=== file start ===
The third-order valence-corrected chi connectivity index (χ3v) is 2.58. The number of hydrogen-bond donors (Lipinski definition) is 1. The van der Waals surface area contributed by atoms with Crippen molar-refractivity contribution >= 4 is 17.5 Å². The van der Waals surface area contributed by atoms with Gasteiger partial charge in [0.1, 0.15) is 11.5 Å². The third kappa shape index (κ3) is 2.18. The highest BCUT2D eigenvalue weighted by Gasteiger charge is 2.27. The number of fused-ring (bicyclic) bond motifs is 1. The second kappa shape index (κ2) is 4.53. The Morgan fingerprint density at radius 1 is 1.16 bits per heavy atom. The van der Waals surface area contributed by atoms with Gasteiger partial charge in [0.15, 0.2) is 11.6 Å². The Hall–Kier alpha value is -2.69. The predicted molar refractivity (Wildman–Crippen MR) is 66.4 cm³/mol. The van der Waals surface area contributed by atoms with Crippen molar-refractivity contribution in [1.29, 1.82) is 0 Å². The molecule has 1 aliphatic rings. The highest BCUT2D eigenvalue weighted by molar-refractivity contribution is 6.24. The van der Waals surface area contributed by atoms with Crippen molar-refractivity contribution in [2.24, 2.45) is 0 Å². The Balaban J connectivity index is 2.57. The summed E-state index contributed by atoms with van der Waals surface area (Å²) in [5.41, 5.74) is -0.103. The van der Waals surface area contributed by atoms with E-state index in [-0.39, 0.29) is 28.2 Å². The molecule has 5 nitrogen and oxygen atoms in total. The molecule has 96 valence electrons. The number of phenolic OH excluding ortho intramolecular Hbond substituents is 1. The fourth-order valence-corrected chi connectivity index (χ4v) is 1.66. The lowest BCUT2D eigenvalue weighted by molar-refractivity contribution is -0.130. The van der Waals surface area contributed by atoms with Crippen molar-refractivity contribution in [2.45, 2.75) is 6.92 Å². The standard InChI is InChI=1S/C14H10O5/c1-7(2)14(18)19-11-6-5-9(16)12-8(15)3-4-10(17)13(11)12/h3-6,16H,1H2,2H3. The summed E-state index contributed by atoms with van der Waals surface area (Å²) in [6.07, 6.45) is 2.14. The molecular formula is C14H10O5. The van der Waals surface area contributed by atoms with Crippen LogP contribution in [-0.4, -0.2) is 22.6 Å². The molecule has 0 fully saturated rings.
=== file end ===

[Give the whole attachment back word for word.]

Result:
The third-order valence-corrected chi connectivity index (χ3v) is 2.58. The number of hydrogen-bond donors (Lipinski definition) is 1. The van der Waals surface area contributed by atoms with Crippen molar-refractivity contribution >= 4 is 17.5 Å². The van der Waals surface area contributed by atoms with Gasteiger partial charge in [0.1, 0.15) is 11.5 Å². The third kappa shape index (κ3) is 2.18. The highest BCUT2D eigenvalue weighted by Gasteiger charge is 2.27. The number of fused-ring (bicyclic) bond motifs is 1. The second kappa shape index (κ2) is 4.53. The Morgan fingerprint density at radius 1 is 1.16 bits per heavy atom. The van der Waals surface area contributed by atoms with Gasteiger partial charge in [0.15, 0.2) is 11.6 Å². The Hall–Kier alpha value is -2.69. The predicted molar refractivity (Wildman–Crippen MR) is 66.4 cm³/mol. The van der Waals surface area contributed by atoms with Crippen molar-refractivity contribution in [1.29, 1.82) is 0 Å². The molecule has 1 aliphatic rings. The highest BCUT2D eigenvalue weighted by molar-refractivity contribution is 6.24. The van der Waals surface area contributed by atoms with Crippen molar-refractivity contribution in [2.24, 2.45) is 0 Å². The Balaban J connectivity index is 2.57. The summed E-state index contributed by atoms with van der Waals surface area (Å²) in [5.41, 5.74) is -0.103. The van der Waals surface area contributed by atoms with E-state index in [-0.39, 0.29) is 28.2 Å². The molecule has 5 nitrogen and oxygen atoms in total. The molecule has 96 valence electrons. The number of phenolic OH excluding ortho intramolecular Hbond substituents is 1. The fourth-order valence-corrected chi connectivity index (χ4v) is 1.66. The lowest BCUT2D eigenvalue weighted by molar-refractivity contribution is -0.130. The van der Waals surface area contributed by atoms with Crippen molar-refractivity contribution in [2.45, 2.75) is 6.92 Å². The standard InChI is InChI=1S/C14H10O5/c1-7(2)14(18)19-11-6-5-9(16)12-8(15)3-4-10(17)13(11)12/h3-6,16H,1H2,2H3. The summed E-state index contributed by atoms with van der Waals surface area (Å²) in [6.07, 6.45) is 2.14. The molecular formula is C14H10O5. The van der Waals surface area contributed by atoms with Crippen LogP contribution in [-0.4, -0.2) is 22.6 Å². The molecule has 0 fully saturated rings.